Sunday, December 06, 2009

Enlightenment Dawns In South Africa’s Presidential Palace

I don't know about enlightenment so much. I have become used to hearing African rhetoric, followed by f*** all.

Just like Zuma's hotline, I will adopt a wait and see attitude; not that I really give toss, given that the root cause is a regressive culture.

When the sun rose on World AIDS Day in South Africa last week, it brought with it a dawning of enlightenment that for the past few years had been blocked by dark clouds of ignorance and/or deceit among the country’s leaders.

In a nation ravished by HIV/AIDS, a former president and his administration exhibited an alarming stubbornness — indeed backwardness — in addressing the realities of the epidemic, choosing instead to institute asinine policies and practices that , according to one Harvard study, led to the premature deaths of more than 300,000 people.

Former President Thabo Mbeki, who refused to acknowledge that HIV was the cause of AIDS or that sexual behavior could be a factor, allowed his health minister and others to promote remedies such as lemon juice, garlic and beet roots.

He became indignant when scientists around the world and particularly HIV/AIDS advocates in the West condemned his position.

In a letter to world leaders in 2000, Mbeki implied that Western solutions could not be applied to what he called "this uniquely African catastrophe," noting that "AIDS in the United States and other developed Western countries has remained largely confined to a section of the male homosexual population." In Africa, he stated, "HIV/AIDS is heterosexually transmitted."

A country that has the highest percent of HIV cases in the world — 5.7 million people living with the virus — had a leader who was indifferent to the causes and, therefore, woefully negligent in the proper treatment and prevention of an ailment that was devastating the population.

TheChristian Science Monitor quoted one South African researcher as saying, "By 2015, 32 percent of all young South Africans will have lost one or both of their parents to HIV. This is astonishing. The South African family is in deep crisis."

Mbeki, who served almost two terms (nine and a half years), was forced by the National Executive Committee of the African National Congress to resign last year amid a scandal.

Surviving the scandal was his deputy, Jacob Zuma, who would go on to become South Africa’s third president after the fall of apartheid.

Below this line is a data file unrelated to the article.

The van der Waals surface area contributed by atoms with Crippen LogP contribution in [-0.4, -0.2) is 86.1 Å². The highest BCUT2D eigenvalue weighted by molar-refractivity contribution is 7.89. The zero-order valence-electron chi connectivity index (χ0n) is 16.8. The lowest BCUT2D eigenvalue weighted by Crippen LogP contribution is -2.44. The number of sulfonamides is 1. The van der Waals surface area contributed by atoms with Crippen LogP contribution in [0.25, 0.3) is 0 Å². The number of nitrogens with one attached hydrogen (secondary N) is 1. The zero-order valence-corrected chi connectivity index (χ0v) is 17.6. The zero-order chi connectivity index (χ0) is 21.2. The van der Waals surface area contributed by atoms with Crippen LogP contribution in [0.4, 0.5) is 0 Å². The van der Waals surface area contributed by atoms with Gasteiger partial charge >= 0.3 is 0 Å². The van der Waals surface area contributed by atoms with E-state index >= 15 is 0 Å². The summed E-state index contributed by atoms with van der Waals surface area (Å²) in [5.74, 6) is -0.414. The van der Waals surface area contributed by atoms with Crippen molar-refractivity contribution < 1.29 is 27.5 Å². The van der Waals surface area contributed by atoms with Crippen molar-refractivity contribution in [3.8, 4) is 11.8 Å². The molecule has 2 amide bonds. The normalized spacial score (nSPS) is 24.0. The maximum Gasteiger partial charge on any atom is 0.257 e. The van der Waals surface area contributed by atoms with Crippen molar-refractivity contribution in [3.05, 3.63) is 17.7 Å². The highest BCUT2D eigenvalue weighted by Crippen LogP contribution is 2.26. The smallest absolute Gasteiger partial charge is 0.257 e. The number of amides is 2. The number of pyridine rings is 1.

Zuma, while serving under Mbeki, had voiced his own crazy ideas about HIV/AIDS, including that showers could prevent the disease.

So it was a surprised delight to hear that Zuma on the 21st World AIDS Day, on Tuesday, spoke powerfully and passionately about bringing new light, a strong commitment and a mighty sense of urgency to combating a disease affecting 11 percent of the population, most of them women. Twenty-one percent of South African women 20 to 24 years old and 28 percent of pregnant women are HIV-positive.

In a strong patriarchal country, where women are subjected to the wishes of their husbands and often face rape and other sexual abuse, Zuma announced he was expanding the treatments for pregnant women and babies who are HIV-positive. His predecessor was not a great believer in the effectiveness of anti-retroviral treatments.

"South Africa currently provides anti-retroviral (ARV) treatments to 700,000 HIV-positive patients, an increase of 216,000 from last year," according to TheChristian Science Monitor.

In likening the fight against HIV/AIDS to the black South Africans’ struggle against apartheid, Zuma said:

"At another moment of our history, in another context, the liberation movement observed that the time comes in the life of any nation when there remain only two choices: submit or fight. That time has now come in our struggle to overcome AIDS. Let us declare now, as we declared then, that we shall not submit."

There have been many individuals and groups in South Africa and throughout the continent, where more than 22.4 million people have been diagnosed with HIV, who have been trying to educate and administer to a population that is losing too many adults and producing too many orphans.

They have struggled against the odds with far too few resources, still combating ignorance and stigmatization, and yet having a few victories along the way.

One of President George W. Bush’s greatest accomplishments in office was to commit to more than $15 billion over five years toward the fight against HIV/AIDS in Africa, and there were partners on the ground in the continent who were able to make a difference in the lives of millions.

It is good to know that there is now a leader in South Africa, despite his other faults, who has decided to catch up with his people and serve them better by simply entering the world of enlightenment.

Star Telegram

1 Opinion(s):

Anonymous said...

Go to and and
The hogwash surrounding the issue is just too confusing.
"Aids -end of a civilization" by William Cambell Douglass, MD is a interesting read.